6. Iwabuchi Y, Imamura F (2005) Study on the oil spread and fire caused by a tsunami. In: Proceedings of the third international conference on Asian and Pacific Coasts Asian and Pacific Coasts 2005, pp 471–474Google Scholar
  7. Jaffe BE, Borrero C, Prasetya JC, Peters GS, McAdoo P, Gelfenbaum B, Morton G, Ruggiero R, Higman P, Dengler B, Hidayat L, Kingsley R, Widjo E, Kongko L, Moore A, Titov V, Yulianto E (2006) The December 26, 2004 Indian Ocean tsunami in Northwest Sumatra and offshore islands. Earthq Spectra (special issue III) 22:105–135Google Scholar
  8. James ID (2002) Modelling pollution dispersion, the ecosystem and water quality in coastal waters: a review. Environ Model Softw 17:363–385CrossRefGoogle Scholar
  9. Kashefipour SM, Lin B, Harris E, Falconer RA (2002) Hydro-environmental modeling for bathing water compliance of an estuarine basin. Water Res 36:1854–1868CrossRefGoogle Scholar
  10. Pilapitiya S, Vidanaarachchi C, Yue S (2006) Effects of the tsunami on waste management in Sri Lanka, Guest editorial. Waste Manage 26:107–109CrossRefGoogle Scholar
  11. Prasetya GS, Healy TR, DeLange WP, Black KP (2008) Extreme tsunami run-up and inundation flows at Banda Aceh, Indonesia: are there any solutions to this type of coastal disaster? Am Soc Civil Eng 14–28Google Scholar
  12. Prasetya GS, Borrero JC, DeLange WP, Black KP, Healy TR (2011) Modelling of inundation dynamic on Banda Aceh, Indonesia during the great Sumatra Tsunamis 26 December 2004. J Nat Hazard. doi: 10.1007/s11069-010-9710-7
  13. Spaling H, Vroom B (2007) Environmental assessment after the 2004 tsunami: a case study, lessons and prospects. Impact Asssess Proj Apprais 25(1):43–52CrossRefGoogle Scholar
  14. Umitsu M, Tanavud Ch, Patanakanog B (2007) Effects of landforms on tsunami flow in the plains of Banda Aceh, Indonesia, and Nam Khem, Thailand. Marine Geol 242:141–153CrossRefGoogle Scholar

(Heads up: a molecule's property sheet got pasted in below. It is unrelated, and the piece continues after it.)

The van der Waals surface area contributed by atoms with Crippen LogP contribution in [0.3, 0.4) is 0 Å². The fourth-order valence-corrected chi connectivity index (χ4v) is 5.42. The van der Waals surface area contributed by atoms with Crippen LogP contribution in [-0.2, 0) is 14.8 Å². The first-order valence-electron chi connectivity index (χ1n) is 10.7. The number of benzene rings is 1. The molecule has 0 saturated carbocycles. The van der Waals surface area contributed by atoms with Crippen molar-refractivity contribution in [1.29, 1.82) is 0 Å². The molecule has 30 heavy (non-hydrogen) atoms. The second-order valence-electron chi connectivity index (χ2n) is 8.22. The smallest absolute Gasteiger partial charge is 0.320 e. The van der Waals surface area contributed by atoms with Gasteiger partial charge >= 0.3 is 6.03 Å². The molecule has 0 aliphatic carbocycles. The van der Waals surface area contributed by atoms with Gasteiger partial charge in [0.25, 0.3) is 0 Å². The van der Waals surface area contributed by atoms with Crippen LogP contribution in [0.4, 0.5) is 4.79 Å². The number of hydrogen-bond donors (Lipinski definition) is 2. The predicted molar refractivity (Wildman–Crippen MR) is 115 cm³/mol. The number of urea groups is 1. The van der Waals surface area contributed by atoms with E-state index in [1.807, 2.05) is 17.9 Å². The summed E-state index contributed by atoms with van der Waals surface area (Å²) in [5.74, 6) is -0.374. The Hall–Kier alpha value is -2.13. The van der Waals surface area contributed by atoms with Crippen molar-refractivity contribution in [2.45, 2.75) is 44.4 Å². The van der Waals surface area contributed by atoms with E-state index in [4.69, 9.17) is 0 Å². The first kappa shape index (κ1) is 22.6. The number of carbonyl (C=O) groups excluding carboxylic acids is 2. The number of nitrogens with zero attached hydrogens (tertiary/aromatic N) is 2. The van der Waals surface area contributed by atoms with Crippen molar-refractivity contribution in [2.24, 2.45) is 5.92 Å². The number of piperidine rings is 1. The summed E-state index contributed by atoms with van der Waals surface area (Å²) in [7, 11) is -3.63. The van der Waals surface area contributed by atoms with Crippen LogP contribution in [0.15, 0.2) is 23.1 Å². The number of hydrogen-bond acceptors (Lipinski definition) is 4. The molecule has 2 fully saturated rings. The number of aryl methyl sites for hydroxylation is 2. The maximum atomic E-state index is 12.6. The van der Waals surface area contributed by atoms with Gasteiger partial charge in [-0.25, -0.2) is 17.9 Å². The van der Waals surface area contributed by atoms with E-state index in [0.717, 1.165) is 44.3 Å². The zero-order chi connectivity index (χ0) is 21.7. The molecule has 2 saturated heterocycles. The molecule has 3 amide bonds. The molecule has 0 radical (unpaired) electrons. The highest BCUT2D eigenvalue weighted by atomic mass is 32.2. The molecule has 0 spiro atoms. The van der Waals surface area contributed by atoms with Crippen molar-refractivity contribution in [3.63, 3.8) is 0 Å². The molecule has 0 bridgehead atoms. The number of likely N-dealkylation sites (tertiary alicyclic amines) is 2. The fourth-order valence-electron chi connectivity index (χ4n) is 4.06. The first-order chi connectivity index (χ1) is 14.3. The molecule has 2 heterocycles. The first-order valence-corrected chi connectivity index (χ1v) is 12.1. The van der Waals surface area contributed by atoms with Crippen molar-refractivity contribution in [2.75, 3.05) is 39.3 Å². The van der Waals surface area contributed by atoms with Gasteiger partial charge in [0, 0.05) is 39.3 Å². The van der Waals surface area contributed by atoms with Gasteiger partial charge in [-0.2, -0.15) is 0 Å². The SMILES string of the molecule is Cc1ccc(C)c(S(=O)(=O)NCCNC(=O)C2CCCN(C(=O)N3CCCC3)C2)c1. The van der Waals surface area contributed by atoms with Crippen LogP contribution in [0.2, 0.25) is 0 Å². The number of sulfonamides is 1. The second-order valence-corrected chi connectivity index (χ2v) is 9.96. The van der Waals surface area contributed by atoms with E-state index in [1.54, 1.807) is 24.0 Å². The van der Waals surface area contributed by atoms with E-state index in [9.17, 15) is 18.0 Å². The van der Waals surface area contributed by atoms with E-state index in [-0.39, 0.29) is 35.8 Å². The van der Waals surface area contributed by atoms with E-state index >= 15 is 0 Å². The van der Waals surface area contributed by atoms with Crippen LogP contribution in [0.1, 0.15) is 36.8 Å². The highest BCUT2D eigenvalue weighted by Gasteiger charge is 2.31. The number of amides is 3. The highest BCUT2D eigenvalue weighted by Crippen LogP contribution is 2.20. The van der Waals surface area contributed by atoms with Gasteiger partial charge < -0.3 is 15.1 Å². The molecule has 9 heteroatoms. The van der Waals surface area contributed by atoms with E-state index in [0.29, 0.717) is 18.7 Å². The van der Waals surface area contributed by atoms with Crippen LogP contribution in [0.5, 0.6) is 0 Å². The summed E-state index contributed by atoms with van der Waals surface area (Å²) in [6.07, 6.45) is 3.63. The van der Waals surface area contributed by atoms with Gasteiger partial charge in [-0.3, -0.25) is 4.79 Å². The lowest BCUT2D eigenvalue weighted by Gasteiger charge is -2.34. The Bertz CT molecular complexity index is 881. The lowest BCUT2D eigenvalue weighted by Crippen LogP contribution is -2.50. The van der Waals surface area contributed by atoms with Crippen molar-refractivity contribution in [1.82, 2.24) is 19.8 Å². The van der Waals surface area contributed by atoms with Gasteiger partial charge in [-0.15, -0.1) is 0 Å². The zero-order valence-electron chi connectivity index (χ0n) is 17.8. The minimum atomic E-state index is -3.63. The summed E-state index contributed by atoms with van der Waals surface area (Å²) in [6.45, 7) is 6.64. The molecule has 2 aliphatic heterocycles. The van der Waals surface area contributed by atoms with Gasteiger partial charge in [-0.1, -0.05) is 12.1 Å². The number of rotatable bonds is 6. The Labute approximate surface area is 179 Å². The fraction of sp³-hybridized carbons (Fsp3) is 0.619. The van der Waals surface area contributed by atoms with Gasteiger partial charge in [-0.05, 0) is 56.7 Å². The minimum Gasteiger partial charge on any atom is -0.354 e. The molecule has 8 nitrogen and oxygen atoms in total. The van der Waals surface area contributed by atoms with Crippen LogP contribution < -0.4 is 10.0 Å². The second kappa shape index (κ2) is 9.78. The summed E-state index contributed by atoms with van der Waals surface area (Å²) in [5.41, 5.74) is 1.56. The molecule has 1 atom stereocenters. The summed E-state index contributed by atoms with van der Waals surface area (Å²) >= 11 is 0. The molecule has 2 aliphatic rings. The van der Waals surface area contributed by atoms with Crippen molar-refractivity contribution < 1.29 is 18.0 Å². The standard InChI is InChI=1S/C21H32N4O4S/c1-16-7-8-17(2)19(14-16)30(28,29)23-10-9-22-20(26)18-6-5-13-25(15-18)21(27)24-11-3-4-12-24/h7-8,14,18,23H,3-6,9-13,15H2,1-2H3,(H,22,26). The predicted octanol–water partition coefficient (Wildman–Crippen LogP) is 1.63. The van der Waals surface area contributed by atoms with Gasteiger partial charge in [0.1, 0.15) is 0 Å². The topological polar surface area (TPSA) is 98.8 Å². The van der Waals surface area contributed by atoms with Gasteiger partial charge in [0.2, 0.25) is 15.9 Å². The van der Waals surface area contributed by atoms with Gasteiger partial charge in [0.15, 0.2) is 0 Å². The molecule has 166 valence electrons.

15. United Nation Environmental Program (UNEP) (2005) After the tsunami: rapid environmental assessment, 35 pGoogle Scholar
  16. USAID (2005) Aceh assessment report. Environmental Service Program, 31 pGoogle Scholar
  17. Van Dijk S (2005) Environmental impact assessment tsunami Indonesia. UNDAC environmental impact assessment, Banda Aceh, 17 pGoogle Scholar
  18. Yalciner AC, Perincek D, Ersoy S, Prasetya G, Hidayat R, McAdoo BG (2005) Report on December 26, 2004, Indian Ocean Tsunami, Field Survey on 21–31 Jan at North of Sumatra, ITST of UNESCO IOC, 18 pGoogle Scholar

Copyright information

© Springer Science+Business Media B.V. 2011

Authors and Affiliations

  • Gegar Prasetya
    • 1
    • 4
    Email author
  • Kerry Black
    • 2
  • Willem de Lange
    • 1
  • Jose Borrero
    • 3
  • Terry Healy
    • 1
  1. 1.Department of Earth and Ocean SciencesUniversity of WaikatoHamiltonNew Zealand
  2. 2.Heaven on the PlanetLombokIndonesia
  3. 3.ASR Ltd, Marine Consulting and ResearchRaglanNew Zealand
  4. 4.GNS ScienceLower HuttNew Zealand

Personalised recommendations